Qual Fab teams with DuPont to go digital
By Carole Sloan -- Home Textiles Today, 6/14/2004 12:00:00 AM
HIALEAH, FLA. —
Qual Fab Industries is launching a digital printing program using DuPont's Artisti system.
The Qual Fab-DuPont digital printing system uses permanent pigment-printing technology which gives more consistent color and the ability to print on almost any type of base cloth, said Jil Liebson, president. "In earlier digital-printing systems, the color was not permanent," she related.
Qual Fab is using the digital-printing technology throughout its own diverse fabric line, as well as making it available to commission printing accounts. "It allows me to visit the upper end" — the high-end decorator market where small runs are a significant part of the business, she said.
The technology, now in its early stages of use in the home textiles and apparel fabrics markets, allows prints to be created in an unlimited number of colors. "But actually, up to 42 colors per colorway is manageable. Beyond that there is the question of how much does the eye see in determining colors," Liebson remarked.
Among the benefits of digital printing, Liebson explained, "is that there are no repeat limits. The limit basically is the length of the bolt of fabric being printed." Color consistency is another key plus as is the ability to do borders, and the pigment dyes are washable and fade resistant, she said.
Earlier technology for digital printing was limited by the fact that the pigment particles were too big to fit into the printing heads, but now the heads have been made bigger, she pointed out.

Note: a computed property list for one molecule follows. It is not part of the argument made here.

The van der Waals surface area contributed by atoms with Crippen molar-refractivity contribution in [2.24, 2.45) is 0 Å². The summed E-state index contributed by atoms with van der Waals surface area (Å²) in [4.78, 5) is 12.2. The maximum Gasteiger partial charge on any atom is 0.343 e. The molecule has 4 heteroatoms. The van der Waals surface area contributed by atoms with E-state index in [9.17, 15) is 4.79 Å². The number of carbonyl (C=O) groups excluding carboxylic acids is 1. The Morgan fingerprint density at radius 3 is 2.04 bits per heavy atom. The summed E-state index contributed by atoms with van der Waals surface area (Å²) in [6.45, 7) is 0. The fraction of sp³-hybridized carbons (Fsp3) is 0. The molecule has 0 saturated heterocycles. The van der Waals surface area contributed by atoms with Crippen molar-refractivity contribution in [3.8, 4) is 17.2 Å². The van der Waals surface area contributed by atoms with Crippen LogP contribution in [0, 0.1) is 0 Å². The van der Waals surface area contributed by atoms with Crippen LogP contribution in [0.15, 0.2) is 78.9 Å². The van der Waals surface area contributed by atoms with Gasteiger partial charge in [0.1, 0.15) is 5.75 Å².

Digital printing, expensive now while in its infancy, eliminates the need for cutting screens for each color in each colorway of a design, a cost that can run as high as $500 per screen, she said. Initially the Qual Fab system will cost $20 per yard, with the outlook for lower prices as the technology advances, she said. The print bed can handle fabrics up to 72 inches wide.
In addition, she said, there are no minimum yardage requirements for the designs and colorways, something that is important to companies making samples for potential customers, market samples for customers or small runs for special programs. Currently, the technology allows production of 17 to 30 yards per hour, but the goal is to double that speed in a short period of time, Liebson said.
Another plus for the new technology is that it passes the 701 Contract Fabric Code, she added.
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